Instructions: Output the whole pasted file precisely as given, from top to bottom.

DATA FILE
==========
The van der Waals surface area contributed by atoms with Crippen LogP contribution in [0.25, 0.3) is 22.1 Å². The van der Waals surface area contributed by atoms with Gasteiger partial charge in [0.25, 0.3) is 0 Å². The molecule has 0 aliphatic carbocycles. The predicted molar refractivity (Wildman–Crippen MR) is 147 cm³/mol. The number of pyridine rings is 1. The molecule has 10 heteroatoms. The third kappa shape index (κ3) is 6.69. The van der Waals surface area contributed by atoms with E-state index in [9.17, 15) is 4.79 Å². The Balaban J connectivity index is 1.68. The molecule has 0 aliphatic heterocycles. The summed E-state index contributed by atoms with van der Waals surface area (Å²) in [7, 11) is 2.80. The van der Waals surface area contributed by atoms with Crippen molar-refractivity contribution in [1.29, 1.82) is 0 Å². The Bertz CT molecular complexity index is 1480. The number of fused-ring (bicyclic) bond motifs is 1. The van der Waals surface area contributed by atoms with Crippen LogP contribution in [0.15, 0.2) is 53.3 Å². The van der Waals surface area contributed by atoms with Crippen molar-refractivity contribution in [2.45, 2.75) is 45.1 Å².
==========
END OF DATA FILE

The van der Waals surface area contributed by atoms with Crippen LogP contribution in [0.25, 0.3) is 22.1 Å². The van der Waals surface area contributed by atoms with Gasteiger partial charge in [0.25, 0.3) is 0 Å². The molecule has 0 aliphatic carbocycles. The predicted molar refractivity (Wildman–Crippen MR) is 147 cm³/mol. The number of pyridine rings is 1. The molecule has 10 heteroatoms. The third kappa shape index (κ3) is 6.69. The van der Waals surface area contributed by atoms with E-state index in [9.17, 15) is 4.79 Å². The Balaban J connectivity index is 1.68. The molecule has 0 aliphatic heterocycles. The summed E-state index contributed by atoms with van der Waals surface area (Å²) in [7, 11) is 2.80. The van der Waals surface area contributed by atoms with Crippen molar-refractivity contribution in [1.29, 1.82) is 0 Å². The Bertz CT molecular complexity index is 1480. The number of fused-ring (bicyclic) bond motifs is 1. The van der Waals surface area contributed by atoms with Crippen LogP contribution in [0.15, 0.2) is 53.3 Å². The van der Waals surface area contributed by atoms with Crippen molar-refractivity contribution in [2.45, 2.75) is 45.1 Å².